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Convicted ‘collar bomb’ killer dies in prison

Marjorie Diehl-Armstrong, 68, convicted in a collar bomb death during a bank robbery in 2003, died Tuesday at the Federal Medical Center in Carswell, Texas, according to the Federal Bureau of Prisons.

Diehl-Armstrong was serving time for a bank robbery plot that resulted in the death of 46-year-old Brian Wells.  In August 2003, Wells, dressed as a pizza delivery man, went into a PNC bank demanding funds, and escaped with $8.702, but was apprehended by police.

He was handcuffed in the street as they waited for the bomb squad, but the bomb exploded, killing him.  Police believe Wells was in on the plot and realized too late that his life was in danger. He was fooled into believing the bomb was a decoy. His family maintains he was a hostage to the bank robbers.

A metal collar was attached to Brian Wells’ neck. [Photo: Public Domain]
At the time of her death, Diehl-Armstrong was serving a life sentence plus 30 years after her conviction in 2010 for armed bank robbery, conspiracy and using a destructive device in a crime of violence for bank robbery.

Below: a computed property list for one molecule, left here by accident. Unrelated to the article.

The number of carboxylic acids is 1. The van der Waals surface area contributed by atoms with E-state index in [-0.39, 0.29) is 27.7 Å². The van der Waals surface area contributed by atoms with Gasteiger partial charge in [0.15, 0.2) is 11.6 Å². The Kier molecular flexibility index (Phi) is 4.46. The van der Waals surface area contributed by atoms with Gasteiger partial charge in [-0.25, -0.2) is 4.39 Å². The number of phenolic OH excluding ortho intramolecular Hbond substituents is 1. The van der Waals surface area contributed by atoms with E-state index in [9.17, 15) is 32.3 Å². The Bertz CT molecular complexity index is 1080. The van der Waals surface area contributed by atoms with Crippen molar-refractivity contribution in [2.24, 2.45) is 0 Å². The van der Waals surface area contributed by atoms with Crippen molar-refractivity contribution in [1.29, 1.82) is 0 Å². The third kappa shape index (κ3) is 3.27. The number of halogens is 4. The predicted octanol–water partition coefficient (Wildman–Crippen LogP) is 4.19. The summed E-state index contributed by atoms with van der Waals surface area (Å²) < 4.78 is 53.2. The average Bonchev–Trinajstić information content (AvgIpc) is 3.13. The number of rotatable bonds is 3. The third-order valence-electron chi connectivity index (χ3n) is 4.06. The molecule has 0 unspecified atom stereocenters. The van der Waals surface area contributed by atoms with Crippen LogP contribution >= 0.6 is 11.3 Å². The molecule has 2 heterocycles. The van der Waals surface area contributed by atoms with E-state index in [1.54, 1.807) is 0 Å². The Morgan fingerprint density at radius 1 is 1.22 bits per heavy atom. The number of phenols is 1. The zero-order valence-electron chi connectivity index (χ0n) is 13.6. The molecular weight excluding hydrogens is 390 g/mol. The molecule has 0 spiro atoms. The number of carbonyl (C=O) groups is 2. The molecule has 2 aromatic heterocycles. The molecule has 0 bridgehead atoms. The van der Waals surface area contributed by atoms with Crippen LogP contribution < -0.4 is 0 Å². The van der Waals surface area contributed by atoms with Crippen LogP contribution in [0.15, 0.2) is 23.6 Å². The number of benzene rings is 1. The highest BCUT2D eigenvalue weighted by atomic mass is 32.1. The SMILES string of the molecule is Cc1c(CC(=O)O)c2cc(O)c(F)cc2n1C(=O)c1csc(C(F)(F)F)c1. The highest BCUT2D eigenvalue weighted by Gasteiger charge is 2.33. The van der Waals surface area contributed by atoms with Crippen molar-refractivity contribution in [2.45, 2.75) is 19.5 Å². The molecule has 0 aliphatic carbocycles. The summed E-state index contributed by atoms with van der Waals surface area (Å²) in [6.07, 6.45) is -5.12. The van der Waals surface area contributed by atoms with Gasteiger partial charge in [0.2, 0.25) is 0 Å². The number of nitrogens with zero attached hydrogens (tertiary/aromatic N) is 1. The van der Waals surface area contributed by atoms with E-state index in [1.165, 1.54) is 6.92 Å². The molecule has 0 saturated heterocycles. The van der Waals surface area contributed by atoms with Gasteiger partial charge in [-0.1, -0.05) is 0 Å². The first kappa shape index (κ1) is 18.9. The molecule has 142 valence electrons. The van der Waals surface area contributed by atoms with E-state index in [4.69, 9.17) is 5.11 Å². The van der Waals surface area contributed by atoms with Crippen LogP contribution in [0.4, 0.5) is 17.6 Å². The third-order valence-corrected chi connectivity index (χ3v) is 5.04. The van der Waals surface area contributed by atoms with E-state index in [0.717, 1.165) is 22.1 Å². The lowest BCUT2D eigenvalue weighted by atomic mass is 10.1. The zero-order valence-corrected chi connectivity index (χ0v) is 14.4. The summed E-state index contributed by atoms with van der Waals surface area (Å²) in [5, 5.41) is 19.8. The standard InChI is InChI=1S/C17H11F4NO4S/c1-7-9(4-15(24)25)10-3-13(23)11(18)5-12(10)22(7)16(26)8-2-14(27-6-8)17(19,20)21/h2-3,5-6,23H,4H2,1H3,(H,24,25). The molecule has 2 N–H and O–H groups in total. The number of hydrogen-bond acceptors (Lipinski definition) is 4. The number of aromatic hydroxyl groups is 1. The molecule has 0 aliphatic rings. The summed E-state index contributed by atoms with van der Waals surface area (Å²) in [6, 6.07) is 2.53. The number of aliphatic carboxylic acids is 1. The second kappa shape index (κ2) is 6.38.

As the investigation unfolded, it was learned that Diehl-Armstrong acted with three other men.

-William Rothstein, who has since died of cancer, was believed to have constructed the bomb collar using two egg timers. He was a handyman and substitute teacher.

-Kenneth Barnes, 57, who is serving 45 years in prison after pleading guilty. In his testimony against Diehl-Armstrong, he alleged she planned the heist because she wanted to spend the money to     pay him to kill her father over an inheritance dispute.

-A third man, James Roden, 45, was killed by Diehl-Armstrong two weeks before the murder, who claimed it was a crime of passion prompted by his abuse. Diehl-Armstrong had already pled  guilty to this murder and was serving 7 to 20 years. According to U.S. Attorney Marshall Piccinini, he was killed because he was complicit in the upcoming scheme and was threatening to blow the  whistle.

Diehl-Armstrong’s defense attorney, Douglas Sughrue, blames her mental disorders for the incident.  Dielh-Armstrong believed she had been framed.  Last year, a federal appeals court rejected her bid for a new trial.

[Feature Photo: Handout]